Endometrial preparation before the transfer of single, vitrified-warmed, euploid blastocysts: does the duration of estradiol treatment influence clinical outcome?

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Authors:

Lucky Sekhon, M.D., Jessica Feuerstein, M.D., Stephanie Pan, M.S., Jessica Overbey, M.S., Joseph A. Lee, B.A., Christine Briton-Jones, Ph.D., Eric Flisser, M.D., Daniel E. Stein, M.D., Tanmoy Mukherjee, M.D., Lawrence Grunfeld, M.D., Benjamin Sandler, M.D., Alan B. Copperman, M.D.

Abstract:

Objective

To investigate whether the duration of estrogen administration before euploid embryo transfer affects clinical outcome.

Design

Retrospective cohort study.

Setting

Private, academic fertility center.

Patient(s)

Patients (n = 1,439) undergoing autologous freeze-only in vitro fertilization with preimplantation genetic testing (PGT) followed by endometrial preparation with estrogen and progesterone in a frozen, euploid blastocyst transfer cycle.

Intervention(s)

None.

Main Outcome Measure(s)

Primary outcome was live birth, and secondary outcomes included implantation, clinical pregnancy, early pregnancy loss, live birth, infant birthweight, low birth weight, infant gestational age at delivery, and preterm birth.

Result(s)

The duration of estrogen administration (mean: 17.5 ± 2.9 days; range: 10–36 days) before frozen embryo transfer did not impact implantation (odds ratio [OR] 0.99; 95% confidence interval [CI], 0.95–1.03), clinical pregnancy (OR 0.98; 95% CI, 0.94–1.01), early pregnancy loss (OR 1.03; 95% CI, 0.95–1.12), or live birth (OR 0.99; 95% CI, 0.95–1.03). The duration of estrogen exposure did not affect infant birthweight (in grams) (β= −10.65 ± 8.91) or the odds of low birth weight (OR 0.87; 95% CI, 0.68–1.13). For every additional day of estrogen administration, we observed a reduction in gestational age at delivery (in weeks) (β= −0.07 ± 0.03), but the odds of preterm delivery were not affected (OR 1.05; 95% CI, 0.95–1.17).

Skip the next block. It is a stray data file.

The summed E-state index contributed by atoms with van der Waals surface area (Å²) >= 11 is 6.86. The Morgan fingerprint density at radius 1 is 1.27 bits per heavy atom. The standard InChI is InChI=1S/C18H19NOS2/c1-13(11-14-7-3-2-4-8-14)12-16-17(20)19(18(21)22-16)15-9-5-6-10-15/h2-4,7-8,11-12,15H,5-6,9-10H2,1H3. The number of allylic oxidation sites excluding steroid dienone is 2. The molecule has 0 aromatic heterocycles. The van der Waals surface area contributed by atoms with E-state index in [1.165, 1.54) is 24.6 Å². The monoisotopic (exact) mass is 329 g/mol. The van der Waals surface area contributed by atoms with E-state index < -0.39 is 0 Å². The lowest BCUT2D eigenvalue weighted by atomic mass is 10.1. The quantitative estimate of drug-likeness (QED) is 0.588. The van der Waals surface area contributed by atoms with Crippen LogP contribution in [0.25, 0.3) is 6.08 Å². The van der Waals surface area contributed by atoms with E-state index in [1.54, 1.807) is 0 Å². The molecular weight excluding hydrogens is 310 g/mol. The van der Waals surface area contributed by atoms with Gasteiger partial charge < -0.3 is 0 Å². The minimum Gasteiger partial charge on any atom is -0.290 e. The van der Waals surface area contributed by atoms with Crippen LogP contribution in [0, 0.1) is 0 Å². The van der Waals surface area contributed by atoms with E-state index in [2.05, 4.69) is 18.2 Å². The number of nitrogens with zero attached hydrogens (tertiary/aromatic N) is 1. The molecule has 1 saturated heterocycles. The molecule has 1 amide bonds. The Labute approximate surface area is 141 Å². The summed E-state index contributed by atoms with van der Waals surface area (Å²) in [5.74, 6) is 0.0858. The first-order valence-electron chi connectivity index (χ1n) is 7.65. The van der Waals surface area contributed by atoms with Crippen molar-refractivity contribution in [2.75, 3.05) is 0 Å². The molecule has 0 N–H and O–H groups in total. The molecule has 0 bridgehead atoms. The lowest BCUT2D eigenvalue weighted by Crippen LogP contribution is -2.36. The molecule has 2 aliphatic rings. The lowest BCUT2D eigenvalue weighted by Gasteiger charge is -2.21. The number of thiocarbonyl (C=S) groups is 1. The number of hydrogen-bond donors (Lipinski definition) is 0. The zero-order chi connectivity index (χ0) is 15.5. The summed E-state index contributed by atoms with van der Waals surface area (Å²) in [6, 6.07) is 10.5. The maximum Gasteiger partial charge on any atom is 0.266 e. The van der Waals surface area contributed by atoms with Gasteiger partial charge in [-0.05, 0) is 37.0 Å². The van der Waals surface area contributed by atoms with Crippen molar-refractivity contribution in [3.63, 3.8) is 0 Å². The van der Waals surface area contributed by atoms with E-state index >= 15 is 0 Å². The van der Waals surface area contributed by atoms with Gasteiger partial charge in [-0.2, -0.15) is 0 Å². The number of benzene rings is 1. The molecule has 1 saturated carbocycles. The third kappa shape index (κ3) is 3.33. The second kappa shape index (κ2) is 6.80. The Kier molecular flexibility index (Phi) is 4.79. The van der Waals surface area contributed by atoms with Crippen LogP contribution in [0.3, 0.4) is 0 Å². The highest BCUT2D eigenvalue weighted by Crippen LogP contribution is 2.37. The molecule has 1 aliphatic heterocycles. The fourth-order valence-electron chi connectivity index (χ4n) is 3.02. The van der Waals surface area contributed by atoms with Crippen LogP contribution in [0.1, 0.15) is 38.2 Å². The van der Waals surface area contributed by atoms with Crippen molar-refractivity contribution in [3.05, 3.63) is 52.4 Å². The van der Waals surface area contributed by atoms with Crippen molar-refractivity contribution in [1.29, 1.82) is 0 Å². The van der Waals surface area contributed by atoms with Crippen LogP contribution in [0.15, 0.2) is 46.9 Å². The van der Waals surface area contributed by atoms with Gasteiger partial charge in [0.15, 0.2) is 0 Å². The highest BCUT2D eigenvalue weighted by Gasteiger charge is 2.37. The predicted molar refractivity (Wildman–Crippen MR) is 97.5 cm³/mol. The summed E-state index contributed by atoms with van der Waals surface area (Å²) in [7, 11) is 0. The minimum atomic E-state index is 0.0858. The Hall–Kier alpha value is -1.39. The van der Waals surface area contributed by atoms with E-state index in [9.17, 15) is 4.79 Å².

Conclusion(s)

Variation in the duration of estradiol supplementation before progesterone initiation does not impact frozen, euploid blastocyst transfer outcome. The duration of estrogen administration was inversely correlated with gestational age at delivery, but this did not translate into an increase in preterm delivery. Further studies are required on the downstream effects of endometrial preparation on the placental–endometrium interface.


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Fertility and Sterility

Editorial Office, American Society for Reproductive Medicine

Fertility and Sterility® is an international journal for obstetricians, gynecologists, reproductive endocrinologists, urologists, basic scientists and others who treat and investigate problems of infertility and human reproductive disorders. The journal publishes juried original scientific articles in clinical and laboratory research relevant to reproductive endocrinology, urology, andrology, physiology, immunology, genetics, contraception, and menopause. Fertility and Sterility® encourages and supports meaningful basic and clinical research, and facilitates and promotes excellence in professional education, in the field of reproductive medicine.

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